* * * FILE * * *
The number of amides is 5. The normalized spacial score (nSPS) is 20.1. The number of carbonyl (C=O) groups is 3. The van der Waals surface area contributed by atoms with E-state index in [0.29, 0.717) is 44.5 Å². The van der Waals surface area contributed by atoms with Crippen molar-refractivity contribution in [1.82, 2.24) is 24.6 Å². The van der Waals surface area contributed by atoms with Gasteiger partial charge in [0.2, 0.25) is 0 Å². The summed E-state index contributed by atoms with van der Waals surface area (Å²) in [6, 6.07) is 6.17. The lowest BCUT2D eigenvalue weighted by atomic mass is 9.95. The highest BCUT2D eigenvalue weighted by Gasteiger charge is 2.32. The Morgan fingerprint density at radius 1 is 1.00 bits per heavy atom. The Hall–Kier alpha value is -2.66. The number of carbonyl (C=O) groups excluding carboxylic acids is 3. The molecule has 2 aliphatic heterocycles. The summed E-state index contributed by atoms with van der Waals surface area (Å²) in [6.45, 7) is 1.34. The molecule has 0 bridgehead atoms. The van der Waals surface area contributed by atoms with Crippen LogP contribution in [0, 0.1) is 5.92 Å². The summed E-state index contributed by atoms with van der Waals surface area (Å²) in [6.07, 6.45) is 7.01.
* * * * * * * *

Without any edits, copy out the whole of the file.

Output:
The number of amides is 5. The normalized spacial score (nSPS) is 20.1. The number of carbonyl (C=O) groups is 3. The van der Waals surface area contributed by atoms with E-state index in [0.29, 0.717) is 44.5 Å². The van der Waals surface area contributed by atoms with Crippen molar-refractivity contribution in [1.82, 2.24) is 24.6 Å². The van der Waals surface area contributed by atoms with Gasteiger partial charge in [0.2, 0.25) is 0 Å². The summed E-state index contributed by atoms with van der Waals surface area (Å²) in [6, 6.07) is 6.17. The lowest BCUT2D eigenvalue weighted by atomic mass is 9.95. The highest BCUT2D eigenvalue weighted by Gasteiger charge is 2.32. The Morgan fingerprint density at radius 1 is 1.00 bits per heavy atom. The Hall–Kier alpha value is -2.66. The number of carbonyl (C=O) groups excluding carboxylic acids is 3. The molecule has 2 aliphatic heterocycles. The summed E-state index contributed by atoms with van der Waals surface area (Å²) in [6.45, 7) is 1.34. The molecule has 0 bridgehead atoms. The van der Waals surface area contributed by atoms with Crippen LogP contribution in [0, 0.1) is 5.92 Å². The summed E-state index contributed by atoms with van der Waals surface area (Å²) in [6.07, 6.45) is 7.01.